The Raspberry Pi has come a long way since its humble origins, adding faster processors and better interfaces with each new generation. Now, the Raspberry Pi 5 has a lovely new PCIe port right on board, and [Jeff Geerling] has gone right ahead and slammed in an NVMe SSD as a boot drive.
[Jeff] explains that to use an NVMe to boot, you first have to modify /boot/config.txt to enable PCIe and modify the Raspberry Pi’s boot order. Once the bootloader is appropriately configured, you can boot straight off an SSD with Raspberry Pi OS installed. To get the operating system on to an NVMe drive, he recommends cloning an existing boot volume from a microSD install.
One of the primary reasons you might want to do this is speed. NVMe drives are generally a significant cut above even the best microSD cards, both in speed and reliability. [Jeff] also notes that you can use an NVMe SSD through a PCIe switch on the Pi 5 if you so desire, but you can’t currently boot with this configuration.
It’s a great feature to have on the Pi 5, and it follows on from the earlier implementation on the Raspberry Pi Compute Module 4. Video after the break.
Continue reading “Booting The Raspberry Pi 5 With An NVMe SSD”
A coin flip is considered by many to be the perfect 50/50 random event, even though — being an event subject to Newtonian physics — the results are in fact anything but random. But that’s okay, because what we really want when we flip a coin is an unpredictable but fair outcome. But what if that’s not actually what happens?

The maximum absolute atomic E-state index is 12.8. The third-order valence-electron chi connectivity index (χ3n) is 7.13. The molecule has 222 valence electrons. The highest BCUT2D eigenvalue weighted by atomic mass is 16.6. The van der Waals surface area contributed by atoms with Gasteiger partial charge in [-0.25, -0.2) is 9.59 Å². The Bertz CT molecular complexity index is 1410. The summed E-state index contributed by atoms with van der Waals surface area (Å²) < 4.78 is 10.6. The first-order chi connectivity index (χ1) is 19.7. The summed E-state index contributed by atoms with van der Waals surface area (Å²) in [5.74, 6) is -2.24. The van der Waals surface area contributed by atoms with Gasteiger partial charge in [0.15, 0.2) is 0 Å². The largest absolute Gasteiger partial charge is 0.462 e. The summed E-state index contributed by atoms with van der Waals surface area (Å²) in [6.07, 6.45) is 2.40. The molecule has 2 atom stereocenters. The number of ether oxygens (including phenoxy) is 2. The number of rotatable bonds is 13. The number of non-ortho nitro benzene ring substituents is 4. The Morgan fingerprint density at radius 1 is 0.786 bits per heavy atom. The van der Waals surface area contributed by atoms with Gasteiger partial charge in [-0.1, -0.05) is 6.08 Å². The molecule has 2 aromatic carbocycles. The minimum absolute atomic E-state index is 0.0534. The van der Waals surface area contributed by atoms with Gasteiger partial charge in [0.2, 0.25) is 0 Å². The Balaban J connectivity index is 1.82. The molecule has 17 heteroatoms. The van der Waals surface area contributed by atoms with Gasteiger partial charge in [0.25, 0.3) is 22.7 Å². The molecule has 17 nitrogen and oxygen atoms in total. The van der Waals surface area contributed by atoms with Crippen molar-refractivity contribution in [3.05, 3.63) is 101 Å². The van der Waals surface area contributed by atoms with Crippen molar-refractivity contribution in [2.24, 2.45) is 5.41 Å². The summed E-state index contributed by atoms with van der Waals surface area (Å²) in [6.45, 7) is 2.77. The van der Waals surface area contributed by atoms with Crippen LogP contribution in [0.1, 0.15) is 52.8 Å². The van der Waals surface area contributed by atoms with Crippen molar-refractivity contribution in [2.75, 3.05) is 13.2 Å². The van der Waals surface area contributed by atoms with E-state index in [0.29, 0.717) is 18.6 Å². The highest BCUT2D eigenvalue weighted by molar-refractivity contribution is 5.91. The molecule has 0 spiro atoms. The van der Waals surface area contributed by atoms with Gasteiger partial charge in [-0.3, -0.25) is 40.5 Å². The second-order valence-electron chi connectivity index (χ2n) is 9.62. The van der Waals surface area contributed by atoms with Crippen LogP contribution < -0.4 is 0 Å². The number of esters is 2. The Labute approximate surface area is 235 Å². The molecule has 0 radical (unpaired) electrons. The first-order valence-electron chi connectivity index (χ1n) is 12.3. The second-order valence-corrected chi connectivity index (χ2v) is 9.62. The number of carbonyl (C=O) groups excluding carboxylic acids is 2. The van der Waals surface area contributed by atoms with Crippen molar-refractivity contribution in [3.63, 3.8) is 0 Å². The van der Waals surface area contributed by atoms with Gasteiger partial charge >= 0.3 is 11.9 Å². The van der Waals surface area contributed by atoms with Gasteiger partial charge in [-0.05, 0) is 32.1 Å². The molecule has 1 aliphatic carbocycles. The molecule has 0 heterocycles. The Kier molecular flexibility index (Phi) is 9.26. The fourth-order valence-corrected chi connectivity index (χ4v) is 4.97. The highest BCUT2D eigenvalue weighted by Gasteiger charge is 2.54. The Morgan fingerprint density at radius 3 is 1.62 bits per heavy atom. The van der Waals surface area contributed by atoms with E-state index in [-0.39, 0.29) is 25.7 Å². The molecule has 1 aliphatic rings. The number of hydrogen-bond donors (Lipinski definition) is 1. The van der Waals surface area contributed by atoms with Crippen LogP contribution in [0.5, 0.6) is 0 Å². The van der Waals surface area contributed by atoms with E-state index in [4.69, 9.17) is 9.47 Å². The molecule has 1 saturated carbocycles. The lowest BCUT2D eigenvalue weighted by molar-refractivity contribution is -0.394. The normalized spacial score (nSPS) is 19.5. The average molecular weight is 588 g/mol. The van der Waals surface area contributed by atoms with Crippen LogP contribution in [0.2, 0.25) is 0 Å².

There’s new research claiming that coin tosses demonstrate a slight but measurable bias toward landing on the same side they started. At least, this is true of coin flips done in a particular (but common) way. Coins flipped with the thumb and caught in the hand land with the same side facing up 50.8 percent of the time.
The new research builds on earlier work proposing that because of human anatomy, when a human flips a coin with their thumb, the motion introduces a slight off-axis tilt that biases the results. Some people do it less (biasing the results less) and some do it more, but while the impact is small it is measurable. As long as the coin is caught in the hand, anyway. Allowing the coin to fall on surfaces introduces outside variables.
Therefore, one can gain a slight advantage in coin flips by looking at which side is facing up, and calling that same side. Remember that the flipping method used must be that of flipping the coin with the thumb, and catching it with the hand. The type of coin does not matter.
Does this mean a coin flip isn’t fair? Not really. Just allow the coin to fall on a surface instead of catching it in the hand, or simply conceal which side is “up” when the coin is called. It’s one more thing that invites us all to ask just how random is random, anyway?
Getting the finishing details on a Halloween costume completed is the key to impressing friends and strangers alike on the trick-or-treat rounds. Especially when it comes to things like props, these details can push a good Halloween costume to great with the right touches. [Jonathan]’s friend’s daughter will be well ahead of the game thanks to these additions to a toy guitar which is part of her costume this year.